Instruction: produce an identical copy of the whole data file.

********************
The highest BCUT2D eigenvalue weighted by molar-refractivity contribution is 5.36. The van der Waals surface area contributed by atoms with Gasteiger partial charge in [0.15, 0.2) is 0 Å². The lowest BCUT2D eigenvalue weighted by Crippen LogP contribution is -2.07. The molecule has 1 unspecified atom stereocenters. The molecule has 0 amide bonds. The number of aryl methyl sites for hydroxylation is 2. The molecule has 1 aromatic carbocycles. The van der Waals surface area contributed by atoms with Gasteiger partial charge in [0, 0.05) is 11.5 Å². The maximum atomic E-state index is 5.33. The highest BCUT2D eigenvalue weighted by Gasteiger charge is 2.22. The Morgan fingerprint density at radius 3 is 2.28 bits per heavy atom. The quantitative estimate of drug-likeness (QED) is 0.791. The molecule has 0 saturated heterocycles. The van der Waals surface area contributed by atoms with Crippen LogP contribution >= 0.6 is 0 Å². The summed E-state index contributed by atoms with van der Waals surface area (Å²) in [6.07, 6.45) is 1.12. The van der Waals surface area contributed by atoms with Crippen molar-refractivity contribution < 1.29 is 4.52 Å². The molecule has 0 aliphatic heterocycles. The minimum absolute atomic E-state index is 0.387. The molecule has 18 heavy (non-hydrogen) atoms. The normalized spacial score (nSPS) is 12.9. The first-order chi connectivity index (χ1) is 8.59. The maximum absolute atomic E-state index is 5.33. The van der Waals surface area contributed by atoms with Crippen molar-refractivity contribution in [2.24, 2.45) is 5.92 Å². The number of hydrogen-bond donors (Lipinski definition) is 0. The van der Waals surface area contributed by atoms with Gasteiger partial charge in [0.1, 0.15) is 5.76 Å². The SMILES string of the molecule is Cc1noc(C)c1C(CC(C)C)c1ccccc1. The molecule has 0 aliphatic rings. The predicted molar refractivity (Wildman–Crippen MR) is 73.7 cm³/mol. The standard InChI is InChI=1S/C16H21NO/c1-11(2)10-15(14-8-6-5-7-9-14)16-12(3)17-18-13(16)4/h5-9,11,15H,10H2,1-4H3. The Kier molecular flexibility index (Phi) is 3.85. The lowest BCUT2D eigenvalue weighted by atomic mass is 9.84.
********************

The highest BCUT2D eigenvalue weighted by molar-refractivity contribution is 5.36. The van der Waals surface area contributed by atoms with Gasteiger partial charge in [0.15, 0.2) is 0 Å². The lowest BCUT2D eigenvalue weighted by Crippen LogP contribution is -2.07. The molecule has 1 unspecified atom stereocenters. The molecule has 0 amide bonds. The number of aryl methyl sites for hydroxylation is 2. The molecule has 1 aromatic carbocycles. The van der Waals surface area contributed by atoms with Gasteiger partial charge in [0, 0.05) is 11.5 Å². The maximum atomic E-state index is 5.33. The highest BCUT2D eigenvalue weighted by Gasteiger charge is 2.22. The Morgan fingerprint density at radius 3 is 2.28 bits per heavy atom. The quantitative estimate of drug-likeness (QED) is 0.791. The molecule has 0 saturated heterocycles. The van der Waals surface area contributed by atoms with Crippen LogP contribution >= 0.6 is 0 Å². The summed E-state index contributed by atoms with van der Waals surface area (Å²) in [6.07, 6.45) is 1.12. The van der Waals surface area contributed by atoms with Crippen molar-refractivity contribution < 1.29 is 4.52 Å². The molecule has 0 aliphatic heterocycles. The minimum absolute atomic E-state index is 0.387. The molecule has 18 heavy (non-hydrogen) atoms. The normalized spacial score (nSPS) is 12.9. The first-order chi connectivity index (χ1) is 8.59. The maximum absolute atomic E-state index is 5.33. The van der Waals surface area contributed by atoms with Crippen molar-refractivity contribution in [2.24, 2.45) is 5.92 Å². The number of hydrogen-bond donors (Lipinski definition) is 0. The van der Waals surface area contributed by atoms with Gasteiger partial charge in [0.1, 0.15) is 5.76 Å². The SMILES string of the molecule is Cc1noc(C)c1C(CC(C)C)c1ccccc1. The molecule has 0 aliphatic rings. The predicted molar refractivity (Wildman–Crippen MR) is 73.7 cm³/mol. The standard InChI is InChI=1S/C16H21NO/c1-11(2)10-15(14-8-6-5-7-9-14)16-12(3)17-18-13(16)4/h5-9,11,15H,10H2,1-4H3. The Kier molecular flexibility index (Phi) is 3.85. The lowest BCUT2D eigenvalue weighted by atomic mass is 9.84.